Misleading or deceptive conduct

The Full Court agreed with the primary judge’s finding that the conduct of the Appellants in marketing the devices was likely to mislead or deceive, or was misleading or deceptive. This is because the instructional and promotional material published by the Appellants omitted warnings about the pleaded complications and the severity of the risks. The Full Court found that some information was inaccurate and at times false representations were made,[5] such as that the inflammatory response to the implanted device was ‘transient’ rather than permanent.

Negligence: breach of duty to warn of risks and duty to conduct clinical testing

The Full Court upheld the primary judge’s decision that the Appellants were liable in negligence for breaching their duty of care to warn patients of the risks associated with the devices, and for breaching their duty of care by failing to conduct appropriate pre- and post-market clinical testing to determine the safety of the products.

The Full Court found that the Appellants had failed to warn of the risks of the devices, and those risks should have been disclosed in the devices’ instructions for use. Informing users of risks means disclosing both the probability and severity of harm. It is not sufficient to merely inform users of a possible harm.[6]

The Appellants contended that they did not need to provide detailed warnings of the kind determined by the Court, as the surgeons using the devices would be aware of the risks or were able to discover the risks for themselves from the medical literature. This argument was rejected by the Full Court.[7] While the Court agreed that it may be sufficient to warn surgeons of known risks, rather than patients directly, it was clear that in this case that the pelvic surgeons were generally not aware of the risks. In addition, the surgeons should be able to assume that the instructions for use with the devices would reflect the manufacturer’s knowledge of the risk of the devices.[8] Appropriate and fulsome warnings of known risks are required so that the medical practitioners can make a ‘balanced, cautious and informed judgment about whether to recommend the device’.[9]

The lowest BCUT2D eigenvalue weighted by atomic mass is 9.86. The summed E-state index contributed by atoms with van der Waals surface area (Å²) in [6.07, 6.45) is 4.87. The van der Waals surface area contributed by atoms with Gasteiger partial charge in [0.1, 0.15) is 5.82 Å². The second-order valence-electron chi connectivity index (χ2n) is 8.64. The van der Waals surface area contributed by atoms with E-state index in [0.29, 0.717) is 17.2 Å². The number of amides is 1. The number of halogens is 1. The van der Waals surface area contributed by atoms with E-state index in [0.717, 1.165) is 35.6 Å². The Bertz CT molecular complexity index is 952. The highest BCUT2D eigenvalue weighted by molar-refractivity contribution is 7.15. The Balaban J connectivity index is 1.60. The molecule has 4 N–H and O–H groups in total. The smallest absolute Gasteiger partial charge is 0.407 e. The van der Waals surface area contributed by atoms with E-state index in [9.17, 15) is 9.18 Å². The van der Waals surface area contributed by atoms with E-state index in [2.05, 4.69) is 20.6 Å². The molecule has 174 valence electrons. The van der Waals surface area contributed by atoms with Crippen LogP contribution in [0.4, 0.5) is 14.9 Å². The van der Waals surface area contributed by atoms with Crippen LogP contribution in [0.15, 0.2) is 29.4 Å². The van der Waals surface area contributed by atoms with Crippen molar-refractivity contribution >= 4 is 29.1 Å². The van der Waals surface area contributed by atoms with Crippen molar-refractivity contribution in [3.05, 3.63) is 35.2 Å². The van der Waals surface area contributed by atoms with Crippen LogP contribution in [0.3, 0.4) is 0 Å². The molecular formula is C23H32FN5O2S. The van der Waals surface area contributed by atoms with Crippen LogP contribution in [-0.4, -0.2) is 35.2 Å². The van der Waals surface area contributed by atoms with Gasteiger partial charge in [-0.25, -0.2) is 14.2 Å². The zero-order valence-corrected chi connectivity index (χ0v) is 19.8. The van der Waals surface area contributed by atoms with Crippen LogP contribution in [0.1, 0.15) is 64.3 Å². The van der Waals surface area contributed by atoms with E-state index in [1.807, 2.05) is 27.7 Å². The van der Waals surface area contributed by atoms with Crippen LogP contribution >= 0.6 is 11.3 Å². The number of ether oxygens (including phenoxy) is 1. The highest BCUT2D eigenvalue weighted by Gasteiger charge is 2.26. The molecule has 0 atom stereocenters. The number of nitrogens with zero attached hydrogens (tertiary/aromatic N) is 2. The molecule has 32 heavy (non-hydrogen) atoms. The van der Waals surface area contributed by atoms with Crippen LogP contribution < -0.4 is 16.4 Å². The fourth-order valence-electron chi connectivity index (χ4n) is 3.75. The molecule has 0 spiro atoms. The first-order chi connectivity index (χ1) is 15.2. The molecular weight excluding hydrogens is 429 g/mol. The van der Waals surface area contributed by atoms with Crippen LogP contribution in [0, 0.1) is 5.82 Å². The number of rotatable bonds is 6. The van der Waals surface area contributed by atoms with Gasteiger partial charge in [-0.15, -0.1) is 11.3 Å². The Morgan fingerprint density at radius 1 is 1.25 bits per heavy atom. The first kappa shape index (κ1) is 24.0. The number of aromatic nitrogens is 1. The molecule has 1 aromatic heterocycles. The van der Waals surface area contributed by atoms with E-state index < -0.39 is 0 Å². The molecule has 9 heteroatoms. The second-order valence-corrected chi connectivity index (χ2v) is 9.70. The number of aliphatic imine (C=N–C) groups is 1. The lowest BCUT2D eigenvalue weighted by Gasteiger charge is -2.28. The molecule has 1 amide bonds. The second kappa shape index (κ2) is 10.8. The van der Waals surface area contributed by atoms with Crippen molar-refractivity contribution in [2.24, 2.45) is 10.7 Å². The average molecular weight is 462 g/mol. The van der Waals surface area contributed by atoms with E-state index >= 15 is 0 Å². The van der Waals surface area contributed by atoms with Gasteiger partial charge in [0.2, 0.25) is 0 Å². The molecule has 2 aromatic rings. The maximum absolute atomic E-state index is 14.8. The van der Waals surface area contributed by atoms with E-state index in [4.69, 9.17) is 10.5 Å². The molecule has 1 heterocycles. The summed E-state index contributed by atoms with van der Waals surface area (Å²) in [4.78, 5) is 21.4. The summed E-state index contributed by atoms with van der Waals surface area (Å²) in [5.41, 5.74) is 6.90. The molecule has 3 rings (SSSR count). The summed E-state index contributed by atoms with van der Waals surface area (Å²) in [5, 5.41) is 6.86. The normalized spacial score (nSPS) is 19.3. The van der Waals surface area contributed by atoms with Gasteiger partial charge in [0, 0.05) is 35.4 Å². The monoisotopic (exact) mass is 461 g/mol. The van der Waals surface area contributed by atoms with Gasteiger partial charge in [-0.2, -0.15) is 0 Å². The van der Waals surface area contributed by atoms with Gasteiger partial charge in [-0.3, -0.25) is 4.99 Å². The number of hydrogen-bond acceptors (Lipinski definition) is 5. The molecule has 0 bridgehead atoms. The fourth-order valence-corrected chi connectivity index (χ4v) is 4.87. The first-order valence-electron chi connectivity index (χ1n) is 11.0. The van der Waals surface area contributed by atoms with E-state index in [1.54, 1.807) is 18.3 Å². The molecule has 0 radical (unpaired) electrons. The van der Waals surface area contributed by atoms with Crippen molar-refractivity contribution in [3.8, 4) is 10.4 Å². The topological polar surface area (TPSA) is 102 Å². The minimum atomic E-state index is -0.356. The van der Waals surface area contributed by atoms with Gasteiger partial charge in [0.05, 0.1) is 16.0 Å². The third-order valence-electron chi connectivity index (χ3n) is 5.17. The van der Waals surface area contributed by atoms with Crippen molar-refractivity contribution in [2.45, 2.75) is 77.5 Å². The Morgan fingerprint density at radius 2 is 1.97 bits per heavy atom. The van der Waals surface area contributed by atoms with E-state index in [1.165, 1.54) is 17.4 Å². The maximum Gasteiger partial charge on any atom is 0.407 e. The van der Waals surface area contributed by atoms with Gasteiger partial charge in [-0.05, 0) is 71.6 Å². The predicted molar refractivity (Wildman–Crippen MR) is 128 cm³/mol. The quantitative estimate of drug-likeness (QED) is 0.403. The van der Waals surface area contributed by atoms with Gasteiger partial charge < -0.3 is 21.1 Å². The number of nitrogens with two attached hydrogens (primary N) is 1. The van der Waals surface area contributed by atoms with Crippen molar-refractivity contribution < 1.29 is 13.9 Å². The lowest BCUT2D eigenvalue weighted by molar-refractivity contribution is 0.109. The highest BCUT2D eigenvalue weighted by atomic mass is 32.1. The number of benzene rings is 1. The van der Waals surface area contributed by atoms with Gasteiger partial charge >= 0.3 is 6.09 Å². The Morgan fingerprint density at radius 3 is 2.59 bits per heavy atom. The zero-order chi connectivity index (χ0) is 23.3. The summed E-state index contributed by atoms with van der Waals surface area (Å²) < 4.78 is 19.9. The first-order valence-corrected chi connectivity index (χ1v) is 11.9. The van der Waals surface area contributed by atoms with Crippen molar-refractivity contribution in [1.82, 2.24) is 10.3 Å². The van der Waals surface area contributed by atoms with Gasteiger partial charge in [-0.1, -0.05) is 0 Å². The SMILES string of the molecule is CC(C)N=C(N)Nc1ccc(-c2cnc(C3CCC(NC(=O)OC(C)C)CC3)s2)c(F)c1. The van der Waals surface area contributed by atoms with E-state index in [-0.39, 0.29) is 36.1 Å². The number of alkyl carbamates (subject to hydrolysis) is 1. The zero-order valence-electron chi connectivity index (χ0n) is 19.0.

The Full Court agreed that the fact that the devices are supplied to patients from their surgeons may affect the standard of care owed by the manufacturers. They acknowledged that the surgeons have the professional training, experience and knowledge and owe a duty of care to their patients to exercise skill and competence and to warn of risks. However, the duty of care owed by the surgeons does not permit the Appellants to avoid their own duty of care in relation to the safety of their devices and warnings of risk. This is particularly the case where the risks were known to the Appellants but appropriate warnings were not given and, as was established during the trial, were generally not known by the surgeons until their own patients began to report the complications.[10]

The Full Court also upheld the primary judge’s decision that the Appellants breached their duty of care by failing to conduct adequate and robust pre- and post-market testing of the devices. The Full Court found no error with the primary judge’s reliance on the Appellant’s failure to conform with the European regulatory regime in applying a European Conformity Mark (CE mark) as evidence of their failure to meet the requisite duty of care. Evidence showed that Appellants pre- and post-market testing was inadequate and, if not for the Appellant’s negligence, the devices would have never been on the market.

[1] [50]

[2] [52]

[3] [586]

[4] [649]

[5] [275]

[6] [245]

[7] [708]

[8] [730]

[9] [650]

[10] [420]

To read more articles from this edition of The Prescription, please click here.

By Angela Wood & Elizabeth Reed